Analysis of the RAT
Below, we can see a graphic overview of the functionality of the final RAT payload.
Decrypting the Configuration
After determining that this malware was likely a RAT, we decided to look for indicators of the C2 server and any configuration settings that we could use as indicators of compromise. Analyzing the RAT code within Dnspy, we found an “InitializeSettings” method that was loading config data from values encrypted with AES256, and then encoding using Base64.
Here’s the code for decrypting config data within the InitializeSettings method:
Below, we can see the AES256 encrypted and Base64-encoded values being loaded.
After playing around with the decryption code, we were able to decrypt the config and pull out the following values—including a port number, mutex name, version and grouping numbers, as well as three domains of C2 servers.
Through a combination of queries made to the OS, mostly via WMI queries, the malware gathered the following information to send to the C2 server:
- Currently running antiviruses and security products
- User privileges
- Whether the victim was connected to a domain
- External IP of the current machine
- Names of open windows and active processes
After enumerating system information, the malware then executed some anti-analysis checks to see if it was running inside of a virtual machine or analysis environment.
The malware contained several methods and functions for detecting this. These were relatively simple and consisted of five main checks:
- DetectManufacturer: Looks for VMware or VirtualBox in hardware descriptions
- DetectDebugger: Checks “Debugger.IsAttached” flag, also checks for the presence of a dnspy.xml file in the %appdata% directory
- DetectSandboxie: Looks for Sandboxie drivers (sbiedll.dll)
- IsSmallDisk: Checks if Disk Size is less than 61GB
- IsXP: Checks if the current OS is Windows XP
If any of the above checks are true, then the malware cleans up and terminates itself with the “failFast” method.
Below, we can see the names of the anti-analysis functions being called.
None of them were particularly interesting or complex, and all followed a similar structure to the screenshot below.
Final Persistence: Run Keys and Scheduled Tasks
Once the anti-analysis checks were completed, the malware established further persistence via scheduled tasks and run keys, depending on the current privilege level.
If admin privileges were available, then an elevated scheduled task is created. This would allow the malware to persist with admin-level privileges across reboots, without the need for UAC prompts each time.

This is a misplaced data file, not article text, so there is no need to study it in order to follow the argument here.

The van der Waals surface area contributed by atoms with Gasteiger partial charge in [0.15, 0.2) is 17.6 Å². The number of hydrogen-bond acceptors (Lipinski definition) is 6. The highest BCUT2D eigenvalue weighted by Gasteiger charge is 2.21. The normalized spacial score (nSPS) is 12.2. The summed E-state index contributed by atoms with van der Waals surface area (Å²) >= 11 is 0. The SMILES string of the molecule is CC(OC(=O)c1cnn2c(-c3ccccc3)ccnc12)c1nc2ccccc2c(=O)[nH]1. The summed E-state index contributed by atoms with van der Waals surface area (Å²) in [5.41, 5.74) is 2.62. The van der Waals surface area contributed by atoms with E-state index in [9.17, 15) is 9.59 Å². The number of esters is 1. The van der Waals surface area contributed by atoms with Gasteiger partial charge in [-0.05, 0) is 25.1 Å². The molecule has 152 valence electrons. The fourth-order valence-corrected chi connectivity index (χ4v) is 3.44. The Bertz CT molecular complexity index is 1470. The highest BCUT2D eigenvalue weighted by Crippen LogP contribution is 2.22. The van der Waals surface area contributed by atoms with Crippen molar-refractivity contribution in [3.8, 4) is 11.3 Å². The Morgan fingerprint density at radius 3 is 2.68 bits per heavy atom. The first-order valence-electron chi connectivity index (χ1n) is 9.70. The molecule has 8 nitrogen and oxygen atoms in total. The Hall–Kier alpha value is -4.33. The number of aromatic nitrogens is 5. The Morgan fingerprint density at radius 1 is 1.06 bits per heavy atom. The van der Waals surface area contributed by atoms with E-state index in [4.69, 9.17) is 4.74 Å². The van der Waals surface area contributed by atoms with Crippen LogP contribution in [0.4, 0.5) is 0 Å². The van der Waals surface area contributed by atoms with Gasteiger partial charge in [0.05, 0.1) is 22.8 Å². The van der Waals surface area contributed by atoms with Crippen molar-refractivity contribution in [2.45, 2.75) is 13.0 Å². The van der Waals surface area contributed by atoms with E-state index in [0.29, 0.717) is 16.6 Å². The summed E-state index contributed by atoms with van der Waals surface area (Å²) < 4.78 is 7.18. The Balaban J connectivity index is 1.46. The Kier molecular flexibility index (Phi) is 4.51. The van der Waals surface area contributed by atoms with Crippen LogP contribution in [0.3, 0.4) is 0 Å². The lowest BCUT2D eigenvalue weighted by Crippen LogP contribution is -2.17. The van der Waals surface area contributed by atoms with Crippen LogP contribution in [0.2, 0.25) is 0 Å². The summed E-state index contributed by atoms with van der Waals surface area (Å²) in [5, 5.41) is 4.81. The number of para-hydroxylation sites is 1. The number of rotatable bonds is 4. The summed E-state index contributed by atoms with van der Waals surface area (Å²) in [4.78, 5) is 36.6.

If only standard user privileges were available, a .bat script would be placed into the current user’s run key, which would provide persistence with standard user privileges.
Using these indicators, we were able to find other artifacts left by the malware and develop detections that could be used to alert on similar activity.
You can check for similar persistence via scheduled tasks and run keys by regularly reviewing the following run key and scheduled task locations:
(Alternatively, sign up for a free trial and we’ll take a look for you!)
C2 Commands and Functionality
Once persistence had been established, the malware then contacted the command and control servers for further commands. These commands could be...
- Update: Download new malware via PowerShell, start it, then kill the current process
- SavePlugin: Download and load a remote DLL
- Unload: Send a kill command over a named pipe
- Restart: Kill the current process and force a restart via a scheduled task
- Self-delete: Remove all persistence and kill the current process
Some short snippets of this functionality are in the screenshots below:
VirusTotal Check of Domains: 0/3
At the time of initial analysis (May 2021), all of the domains had 0/85 detections on VirusTotal—although one of them was marked as suspicious by one vendor.
Recommendations and Final Comments
That wraps up our analysis of this malware. We hope you enjoyed it as much as we did. Hopefully, you learned something new and will soon be able to implement some of these analysis techniques for yourself.
As we saw, even a relatively simple payload (like a RAT) can be implemented in a way that is highly complex and difficult to detect, especially when using customized or unique files and domains that slip past automated security tooling. Although automated tooling has its place, the days are gone where you can rely on such tooling alone.
You should make sure that proactive and human-driven methods of threat hunting are built into your security stack alongside layered tooling to hinder and decrease the likelihood of a successful compromise.
To wrap things up, we’d like to make a few recommendations for dealing with this type of malware:
- Avoid relying on static signatures to detect malicious activity. This applies for both network and file-based indicators of compromise. All running executables and domains in this investigation were “legitimate” and likely would not be blocked on hash alone.
- Monitor and manually review suspicious files executing from runkeys, scheduled tasks and persistent startup folders.
- Monitor for process creation events where a Python file is being passed to a non-Python or text editor executable.
- Inspect any suspicious or non-standard process creation events. Baseline which processes are expected to launch msbuild.exe, and alert on anything outside of this baseline.
- When analyzing suspicious files and domains, make sure to incorporate manual analysis and decoding into your process. Avoid relying solely on automated tooling such as VirusTotal or online sandboxes.
Indicators of Compromise
- ctfmon.exe: 3e442cda613415aedf80b8a1cfa4181bf4b85c548c043b88334e4067dd6600a6
- Update.py: dd1fa3398a9cb727677501fd740d47e03f982621101cc7e6ab8dac457dca9125
- stage2: 2CCADFC32DB49E67E80089F30C81F91DFFF4B20B8FC61714DF9E2348542007FD
- stage3: 4591EDA045E3587A714BB11062EB258F82EE6F0637E6AA4D90F2D0B447A48EF7
- stage4: 4417298524182564AED69261B6C556BDCE1E5B812EDC8A2ADDFC21998447D3C6
- stage5: 9B775DFC58B5F82645A3C3165294D51C18F82EC1B19AC8A41BB320BEE92484ED
- stage6: 169F5DBCD664C0B4FD65233E553FF605B30E974B6B16C90A1FB03404F1B01980